Malta. Land of Sea | 2017 | Editor: Sandro Debono
p. 224 | ISBN No: 9789993276005
My chapter in this book is about “Re-Imagining Maltese Space.” This study is about how some of the protagonists of Maltese Romantic and Modernist literature deal with the sea. Very often literature depicts the Maltese as being in awe of the sea, as being afraid of it, and unconnected with it. Two works that are notable exceptions to this rule are the adventure novel Lejn ix-Xemx (Towards the sun) by Ġużè Bonnici and the intense bilingual poetry of Daniel Massa in his collections Xibkatuliss (1989) and Barefoot in the Saltpans (2015). These works propose a different understanding of the relationship of the Maltese Islands with the sea that surrounds them, two radically different conceptions of the cultural and physical boundaries of Malta and the place of the protagonists within this reconstructed space.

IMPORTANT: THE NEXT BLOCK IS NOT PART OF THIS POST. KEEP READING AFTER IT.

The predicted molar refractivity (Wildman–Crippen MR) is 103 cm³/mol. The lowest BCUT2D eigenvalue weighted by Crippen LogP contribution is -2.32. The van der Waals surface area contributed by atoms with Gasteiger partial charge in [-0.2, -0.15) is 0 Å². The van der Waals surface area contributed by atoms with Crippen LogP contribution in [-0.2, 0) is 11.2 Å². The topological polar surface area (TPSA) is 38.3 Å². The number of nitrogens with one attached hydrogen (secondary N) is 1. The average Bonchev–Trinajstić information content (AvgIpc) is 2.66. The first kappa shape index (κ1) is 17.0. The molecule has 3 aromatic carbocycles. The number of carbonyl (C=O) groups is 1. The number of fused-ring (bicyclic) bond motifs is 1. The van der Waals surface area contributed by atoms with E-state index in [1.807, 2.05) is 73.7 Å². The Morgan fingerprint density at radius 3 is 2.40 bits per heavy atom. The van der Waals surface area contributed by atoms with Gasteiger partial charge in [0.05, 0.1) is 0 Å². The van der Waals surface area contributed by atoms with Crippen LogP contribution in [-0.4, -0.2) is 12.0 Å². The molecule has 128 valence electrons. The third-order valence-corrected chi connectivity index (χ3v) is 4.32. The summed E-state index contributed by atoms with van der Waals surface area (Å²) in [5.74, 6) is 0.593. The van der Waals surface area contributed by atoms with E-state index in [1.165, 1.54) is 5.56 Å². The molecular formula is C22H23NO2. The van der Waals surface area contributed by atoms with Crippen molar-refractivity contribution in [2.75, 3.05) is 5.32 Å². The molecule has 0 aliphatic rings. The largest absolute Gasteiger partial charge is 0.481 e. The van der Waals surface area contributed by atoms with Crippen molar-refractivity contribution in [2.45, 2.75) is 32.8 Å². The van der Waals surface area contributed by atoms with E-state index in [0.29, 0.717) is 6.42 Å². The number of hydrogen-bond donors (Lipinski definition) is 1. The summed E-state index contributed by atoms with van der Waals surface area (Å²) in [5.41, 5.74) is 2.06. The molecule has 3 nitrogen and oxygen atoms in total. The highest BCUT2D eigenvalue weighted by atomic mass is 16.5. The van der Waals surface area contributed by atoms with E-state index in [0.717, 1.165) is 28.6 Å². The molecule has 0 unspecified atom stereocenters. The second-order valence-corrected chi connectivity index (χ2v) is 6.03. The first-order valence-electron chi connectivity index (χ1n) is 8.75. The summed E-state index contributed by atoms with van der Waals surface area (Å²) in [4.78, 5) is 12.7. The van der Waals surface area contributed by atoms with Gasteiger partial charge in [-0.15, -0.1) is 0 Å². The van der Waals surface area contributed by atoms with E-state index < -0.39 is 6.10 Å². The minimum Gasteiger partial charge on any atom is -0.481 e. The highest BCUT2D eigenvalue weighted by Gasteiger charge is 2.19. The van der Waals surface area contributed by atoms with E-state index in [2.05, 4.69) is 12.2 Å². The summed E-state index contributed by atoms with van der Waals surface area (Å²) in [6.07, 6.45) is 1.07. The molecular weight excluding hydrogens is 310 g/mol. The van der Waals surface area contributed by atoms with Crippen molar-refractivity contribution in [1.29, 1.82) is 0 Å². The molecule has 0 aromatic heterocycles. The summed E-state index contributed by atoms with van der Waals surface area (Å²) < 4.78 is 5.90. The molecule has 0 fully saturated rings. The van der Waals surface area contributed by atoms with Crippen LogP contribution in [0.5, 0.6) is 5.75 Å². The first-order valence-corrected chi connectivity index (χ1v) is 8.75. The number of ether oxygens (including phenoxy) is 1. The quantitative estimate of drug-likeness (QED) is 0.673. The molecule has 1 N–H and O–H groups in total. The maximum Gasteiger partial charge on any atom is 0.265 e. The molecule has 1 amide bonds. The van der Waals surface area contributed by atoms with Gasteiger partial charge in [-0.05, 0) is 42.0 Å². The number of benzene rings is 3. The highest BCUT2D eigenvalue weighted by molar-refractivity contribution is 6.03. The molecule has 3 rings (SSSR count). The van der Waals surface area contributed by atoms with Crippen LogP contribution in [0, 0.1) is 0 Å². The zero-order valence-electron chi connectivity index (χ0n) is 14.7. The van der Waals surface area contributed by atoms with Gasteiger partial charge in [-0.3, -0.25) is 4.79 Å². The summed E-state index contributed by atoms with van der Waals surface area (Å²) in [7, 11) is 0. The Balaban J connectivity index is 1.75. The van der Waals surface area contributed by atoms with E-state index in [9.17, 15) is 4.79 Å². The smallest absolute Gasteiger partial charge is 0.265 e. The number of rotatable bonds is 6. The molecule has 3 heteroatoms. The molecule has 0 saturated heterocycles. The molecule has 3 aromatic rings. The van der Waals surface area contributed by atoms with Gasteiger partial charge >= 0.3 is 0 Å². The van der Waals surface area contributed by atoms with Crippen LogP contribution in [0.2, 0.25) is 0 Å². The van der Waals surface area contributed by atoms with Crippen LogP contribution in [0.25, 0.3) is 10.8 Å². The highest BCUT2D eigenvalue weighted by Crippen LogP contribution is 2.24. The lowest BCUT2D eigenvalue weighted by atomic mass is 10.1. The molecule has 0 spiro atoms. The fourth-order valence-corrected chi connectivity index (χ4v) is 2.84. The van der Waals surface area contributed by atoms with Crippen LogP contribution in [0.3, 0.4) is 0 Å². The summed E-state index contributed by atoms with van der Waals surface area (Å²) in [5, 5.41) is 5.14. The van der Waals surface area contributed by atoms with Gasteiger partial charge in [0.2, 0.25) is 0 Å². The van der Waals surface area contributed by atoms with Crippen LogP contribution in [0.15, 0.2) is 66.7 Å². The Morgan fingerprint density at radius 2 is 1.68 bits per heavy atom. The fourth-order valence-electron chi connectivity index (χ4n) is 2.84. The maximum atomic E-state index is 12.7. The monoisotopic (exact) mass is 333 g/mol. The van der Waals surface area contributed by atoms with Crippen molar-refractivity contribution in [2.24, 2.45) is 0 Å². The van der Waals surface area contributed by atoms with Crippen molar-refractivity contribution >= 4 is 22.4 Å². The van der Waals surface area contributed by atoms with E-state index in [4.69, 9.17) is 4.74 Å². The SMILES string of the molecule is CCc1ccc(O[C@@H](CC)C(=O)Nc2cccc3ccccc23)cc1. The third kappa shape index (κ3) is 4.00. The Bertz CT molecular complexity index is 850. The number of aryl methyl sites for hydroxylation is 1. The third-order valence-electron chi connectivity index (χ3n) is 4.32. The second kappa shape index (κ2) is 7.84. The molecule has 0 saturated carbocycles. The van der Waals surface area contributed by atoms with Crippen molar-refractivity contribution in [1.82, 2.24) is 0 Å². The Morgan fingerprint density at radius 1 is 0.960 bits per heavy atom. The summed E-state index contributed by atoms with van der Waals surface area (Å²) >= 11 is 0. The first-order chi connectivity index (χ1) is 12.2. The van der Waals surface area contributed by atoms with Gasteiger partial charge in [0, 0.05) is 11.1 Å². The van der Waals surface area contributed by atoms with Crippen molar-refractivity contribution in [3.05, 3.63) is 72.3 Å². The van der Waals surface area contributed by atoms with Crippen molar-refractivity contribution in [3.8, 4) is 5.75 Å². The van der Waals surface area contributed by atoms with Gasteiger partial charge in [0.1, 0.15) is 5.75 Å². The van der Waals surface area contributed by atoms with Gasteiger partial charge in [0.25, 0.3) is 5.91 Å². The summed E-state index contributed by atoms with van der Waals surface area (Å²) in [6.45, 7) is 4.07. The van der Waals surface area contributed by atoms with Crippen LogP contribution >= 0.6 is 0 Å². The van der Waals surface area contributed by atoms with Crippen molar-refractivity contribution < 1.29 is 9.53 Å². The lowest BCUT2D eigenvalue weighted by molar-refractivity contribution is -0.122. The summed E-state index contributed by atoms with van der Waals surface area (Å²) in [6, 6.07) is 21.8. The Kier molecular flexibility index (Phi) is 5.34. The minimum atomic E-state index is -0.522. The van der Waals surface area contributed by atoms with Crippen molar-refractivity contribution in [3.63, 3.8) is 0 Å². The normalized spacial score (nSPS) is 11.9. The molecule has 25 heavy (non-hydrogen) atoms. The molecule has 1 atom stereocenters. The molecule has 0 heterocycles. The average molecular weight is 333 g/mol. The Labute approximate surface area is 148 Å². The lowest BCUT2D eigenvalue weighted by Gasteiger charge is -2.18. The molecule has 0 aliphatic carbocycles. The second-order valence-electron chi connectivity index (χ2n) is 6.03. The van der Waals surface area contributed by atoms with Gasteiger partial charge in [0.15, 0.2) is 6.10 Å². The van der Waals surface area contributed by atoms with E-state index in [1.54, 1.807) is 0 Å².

Malta is a Mediterranean territory of land and sea. Its history is inspired by the ways and means how the two connect and merge, overlap and retreat. Dominant civilisations have engaged with this unique cultural landscape over time. All have contributed threads to its cultural weave; many lost, some forgotten, and others highlighted. Indeed, rather than being a frontier, Malta stands as, betwixt and between, within a region of land and sea which connects beyond frontiers and borders.
This book questions the traditional dialectic between land and sea, oftentimes understood as two elements meeting at a frontier shoreline. Land and sea have been understood as separate albeit connected spaces of unities, diversities, or both. The elements which connect the two are broad and varied, and can also be read and construed as one. Indeed, Malta’s cultural landscape can be read and understood as a space of land and sea with common origins, history, and heritage.
Both concept and methodology have been purposely developed for BOZAR and presented for the first time on the occasion of the 2017 Maltese Presidency of the European Union.